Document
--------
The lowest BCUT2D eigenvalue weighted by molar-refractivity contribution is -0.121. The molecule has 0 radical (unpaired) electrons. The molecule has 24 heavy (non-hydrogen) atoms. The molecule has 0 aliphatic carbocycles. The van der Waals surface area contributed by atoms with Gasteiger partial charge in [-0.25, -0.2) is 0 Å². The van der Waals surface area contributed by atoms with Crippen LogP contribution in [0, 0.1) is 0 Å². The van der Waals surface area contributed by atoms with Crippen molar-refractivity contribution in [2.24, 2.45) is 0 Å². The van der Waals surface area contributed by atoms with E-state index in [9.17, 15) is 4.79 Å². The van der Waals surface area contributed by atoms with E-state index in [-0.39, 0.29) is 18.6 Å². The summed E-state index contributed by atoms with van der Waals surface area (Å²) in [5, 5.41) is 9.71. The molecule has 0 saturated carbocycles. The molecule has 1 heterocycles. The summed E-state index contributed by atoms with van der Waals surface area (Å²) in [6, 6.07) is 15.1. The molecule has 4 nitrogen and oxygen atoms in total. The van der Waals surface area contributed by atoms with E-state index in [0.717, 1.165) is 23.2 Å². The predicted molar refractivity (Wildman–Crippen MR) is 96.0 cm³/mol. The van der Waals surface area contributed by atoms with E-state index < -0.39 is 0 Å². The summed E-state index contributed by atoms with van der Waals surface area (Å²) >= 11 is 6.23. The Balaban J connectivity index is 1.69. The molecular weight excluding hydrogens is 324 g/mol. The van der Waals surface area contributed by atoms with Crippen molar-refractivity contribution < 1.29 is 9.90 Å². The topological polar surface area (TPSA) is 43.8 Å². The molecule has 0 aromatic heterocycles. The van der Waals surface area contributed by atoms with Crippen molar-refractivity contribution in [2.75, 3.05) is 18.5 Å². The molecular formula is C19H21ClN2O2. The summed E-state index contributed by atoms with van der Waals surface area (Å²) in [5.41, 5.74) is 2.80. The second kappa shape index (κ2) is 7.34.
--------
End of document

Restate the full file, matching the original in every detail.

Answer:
The lowest BCUT2D eigenvalue weighted by molar-refractivity contribution is -0.121. The molecule has 0 radical (unpaired) electrons. The molecule has 24 heavy (non-hydrogen) atoms. The molecule has 0 aliphatic carbocycles. The van der Waals surface area contributed by atoms with Gasteiger partial charge in [-0.25, -0.2) is 0 Å². The van der Waals surface area contributed by atoms with Crippen LogP contribution in [0, 0.1) is 0 Å². The van der Waals surface area contributed by atoms with Crippen molar-refractivity contribution in [2.24, 2.45) is 0 Å². The van der Waals surface area contributed by atoms with E-state index in [9.17, 15) is 4.79 Å². The van der Waals surface area contributed by atoms with E-state index in [-0.39, 0.29) is 18.6 Å². The summed E-state index contributed by atoms with van der Waals surface area (Å²) in [5, 5.41) is 9.71. The molecule has 0 saturated carbocycles. The molecule has 1 heterocycles. The summed E-state index contributed by atoms with van der Waals surface area (Å²) in [6, 6.07) is 15.1. The molecule has 4 nitrogen and oxygen atoms in total. The van der Waals surface area contributed by atoms with E-state index in [0.717, 1.165) is 23.2 Å². The predicted molar refractivity (Wildman–Crippen MR) is 96.0 cm³/mol. The van der Waals surface area contributed by atoms with E-state index < -0.39 is 0 Å². The summed E-state index contributed by atoms with van der Waals surface area (Å²) >= 11 is 6.23. The Balaban J connectivity index is 1.69. The molecular weight excluding hydrogens is 324 g/mol. The van der Waals surface area contributed by atoms with Crippen molar-refractivity contribution < 1.29 is 9.90 Å². The topological polar surface area (TPSA) is 43.8 Å². The molecule has 0 aromatic heterocycles. The van der Waals surface area contributed by atoms with Crippen molar-refractivity contribution in [2.75, 3.05) is 18.5 Å². The molecular formula is C19H21ClN2O2. The summed E-state index contributed by atoms with van der Waals surface area (Å²) in [5.41, 5.74) is 2.80. The second kappa shape index (κ2) is 7.34.